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'Sherlock' and the triumph of the mind over the computer

Warning: this post contains spoilers about Sherlock season 3. Read on at your peril.

It’s been an interesting time as of late, seeing Stephen Moffatt (and to a lesser extent Mark Gatiss) juggling Doctor Who and Sherlock. In a way, the shows have gone opposite directions. Doctor Who has got increasingly technological, as shown by the increasing powers of the once-humble sonic screwdriver (beautifully captured by John Hurt’s War Doctor chastisting of his more recent regenerations: “Why are you pointing your screwdrivers like that? They’re scientific instruments not water pistols!”).

Sonic Screwdrivers in the Day of the Doctor

Not to mention all the super computer stuff like the Doctor being able to hack into any system. On the other hand, Sherlock has been far more critical of technology.

In The Reichenbach Fall, I’m sure that many a tech person sighed as Moriarty pressed an impossibly beautiful and simple app on his iPhone to instigate four break-ins. It would never be like that, we all thought.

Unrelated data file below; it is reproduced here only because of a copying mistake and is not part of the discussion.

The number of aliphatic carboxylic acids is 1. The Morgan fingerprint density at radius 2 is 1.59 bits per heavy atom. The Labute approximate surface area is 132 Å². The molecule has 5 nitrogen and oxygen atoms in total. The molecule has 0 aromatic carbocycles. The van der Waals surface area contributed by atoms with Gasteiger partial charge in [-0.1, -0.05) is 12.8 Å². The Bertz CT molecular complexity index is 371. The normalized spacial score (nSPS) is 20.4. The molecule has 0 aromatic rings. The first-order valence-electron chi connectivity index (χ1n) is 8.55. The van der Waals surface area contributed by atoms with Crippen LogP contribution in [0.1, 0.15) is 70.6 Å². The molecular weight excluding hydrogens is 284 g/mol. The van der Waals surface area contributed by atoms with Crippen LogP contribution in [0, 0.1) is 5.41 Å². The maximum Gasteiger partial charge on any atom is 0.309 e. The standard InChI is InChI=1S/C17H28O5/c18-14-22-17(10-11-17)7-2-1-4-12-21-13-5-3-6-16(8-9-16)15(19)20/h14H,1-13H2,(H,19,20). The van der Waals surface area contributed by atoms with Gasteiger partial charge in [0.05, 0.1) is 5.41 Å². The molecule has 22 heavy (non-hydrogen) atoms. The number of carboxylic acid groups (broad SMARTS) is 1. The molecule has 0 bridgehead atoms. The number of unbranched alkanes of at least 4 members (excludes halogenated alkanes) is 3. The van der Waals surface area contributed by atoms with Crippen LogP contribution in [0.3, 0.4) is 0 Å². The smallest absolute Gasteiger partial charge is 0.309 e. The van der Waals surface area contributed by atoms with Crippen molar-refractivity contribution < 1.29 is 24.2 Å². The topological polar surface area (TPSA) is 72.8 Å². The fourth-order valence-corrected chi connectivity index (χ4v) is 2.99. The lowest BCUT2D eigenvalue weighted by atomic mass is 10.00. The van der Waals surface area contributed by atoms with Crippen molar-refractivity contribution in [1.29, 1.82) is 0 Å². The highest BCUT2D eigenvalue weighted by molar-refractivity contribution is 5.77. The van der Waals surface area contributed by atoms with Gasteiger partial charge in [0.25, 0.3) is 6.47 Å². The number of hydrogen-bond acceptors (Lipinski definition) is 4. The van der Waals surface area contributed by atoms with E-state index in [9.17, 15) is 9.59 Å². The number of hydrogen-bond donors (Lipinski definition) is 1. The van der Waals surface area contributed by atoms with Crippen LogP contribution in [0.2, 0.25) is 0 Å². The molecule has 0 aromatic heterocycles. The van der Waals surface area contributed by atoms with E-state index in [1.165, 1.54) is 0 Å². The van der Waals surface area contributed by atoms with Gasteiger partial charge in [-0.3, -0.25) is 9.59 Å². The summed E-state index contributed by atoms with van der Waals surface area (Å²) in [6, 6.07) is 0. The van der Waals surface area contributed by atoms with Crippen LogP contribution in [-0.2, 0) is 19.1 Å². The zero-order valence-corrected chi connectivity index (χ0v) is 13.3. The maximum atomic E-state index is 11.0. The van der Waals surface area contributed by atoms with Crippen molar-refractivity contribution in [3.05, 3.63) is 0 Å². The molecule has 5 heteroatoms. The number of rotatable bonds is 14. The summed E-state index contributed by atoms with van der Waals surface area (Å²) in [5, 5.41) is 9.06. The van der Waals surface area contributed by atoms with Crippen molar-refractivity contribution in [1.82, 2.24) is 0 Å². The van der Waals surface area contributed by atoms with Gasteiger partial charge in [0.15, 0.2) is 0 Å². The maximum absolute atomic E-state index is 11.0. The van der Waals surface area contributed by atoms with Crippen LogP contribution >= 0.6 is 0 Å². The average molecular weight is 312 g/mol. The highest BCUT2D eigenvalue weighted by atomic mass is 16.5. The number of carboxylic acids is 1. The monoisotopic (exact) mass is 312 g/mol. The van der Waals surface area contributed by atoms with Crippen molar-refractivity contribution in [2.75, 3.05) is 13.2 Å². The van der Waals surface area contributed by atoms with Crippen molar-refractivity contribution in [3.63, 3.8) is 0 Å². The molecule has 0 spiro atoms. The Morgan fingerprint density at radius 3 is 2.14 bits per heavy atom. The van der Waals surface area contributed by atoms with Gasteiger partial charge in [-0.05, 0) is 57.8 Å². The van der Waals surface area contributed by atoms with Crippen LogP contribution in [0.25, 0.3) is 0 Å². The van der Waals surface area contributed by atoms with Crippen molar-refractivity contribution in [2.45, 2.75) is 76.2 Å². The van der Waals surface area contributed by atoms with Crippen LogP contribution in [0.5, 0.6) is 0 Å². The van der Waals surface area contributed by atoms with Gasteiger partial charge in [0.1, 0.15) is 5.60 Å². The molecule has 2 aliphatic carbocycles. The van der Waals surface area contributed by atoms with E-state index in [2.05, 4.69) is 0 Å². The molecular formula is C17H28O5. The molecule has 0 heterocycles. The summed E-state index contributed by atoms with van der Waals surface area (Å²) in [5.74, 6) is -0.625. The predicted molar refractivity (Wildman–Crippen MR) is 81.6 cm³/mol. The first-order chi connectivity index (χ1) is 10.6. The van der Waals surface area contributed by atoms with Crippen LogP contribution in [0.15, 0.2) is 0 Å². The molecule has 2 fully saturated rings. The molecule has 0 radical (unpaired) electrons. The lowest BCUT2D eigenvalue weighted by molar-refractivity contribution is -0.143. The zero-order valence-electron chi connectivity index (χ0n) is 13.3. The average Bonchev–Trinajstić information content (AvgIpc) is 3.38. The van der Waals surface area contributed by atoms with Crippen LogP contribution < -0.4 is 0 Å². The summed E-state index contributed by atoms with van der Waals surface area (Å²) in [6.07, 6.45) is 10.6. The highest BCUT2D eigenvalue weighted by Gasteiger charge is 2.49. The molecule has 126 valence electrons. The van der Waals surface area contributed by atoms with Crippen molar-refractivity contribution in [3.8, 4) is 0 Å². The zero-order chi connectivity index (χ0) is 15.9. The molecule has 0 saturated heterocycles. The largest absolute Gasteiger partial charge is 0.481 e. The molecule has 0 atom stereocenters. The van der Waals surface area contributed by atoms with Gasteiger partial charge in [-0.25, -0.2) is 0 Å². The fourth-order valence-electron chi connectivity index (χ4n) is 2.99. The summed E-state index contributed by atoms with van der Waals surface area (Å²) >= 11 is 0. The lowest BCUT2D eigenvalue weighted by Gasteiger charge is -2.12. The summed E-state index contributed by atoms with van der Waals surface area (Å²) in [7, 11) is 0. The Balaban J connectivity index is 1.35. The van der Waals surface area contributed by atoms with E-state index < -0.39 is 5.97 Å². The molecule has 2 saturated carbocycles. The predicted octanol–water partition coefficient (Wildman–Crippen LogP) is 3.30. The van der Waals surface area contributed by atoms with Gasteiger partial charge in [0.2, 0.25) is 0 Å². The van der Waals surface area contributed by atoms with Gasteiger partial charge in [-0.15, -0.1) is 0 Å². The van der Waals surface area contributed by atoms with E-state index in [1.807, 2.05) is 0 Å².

Luckily for us, it wasn’t. As Moriarty explains to Sherlock, there would be no way of doing that type of technological magic. Better to do things the old fashioned way, through bribery and other human means.

We had echoes of this again in His Last Vow, where audiences are led to believe that Magnussen has something of a Google Glass contraption that might be a backup of all of the incriminating documents he is alleged to have in his Appledore mansion.


But before people can complain of product placement (or even for Google to complain, as it’s not a particularly Googly brand match) it’s shown that in fact Magnussen has an even more grand mind palace than Sherlock: it’s all in his head, memorised and categorised. No wifi needed.

In some ways, this is perhaps true to the spirit of Holmes: a triumph of intelligence rather than brute force, human or technological. (As Willa Paskin points out on Slate, the plot of the Empty Hearse actually being about Sherlock understanding what a fugitive meant was akin to the books where Holmes is often merely following through on information from his network). Still, as shows like CSI and Bones push futuristic tech and timelines into a supposedly here-and-now world, it’s refreshing to see its limits openly pointed out. Just as the pen can be mightier than the sword, there are still times when the mind is greater than the computer. Though perhaps those days are coming closer to an end.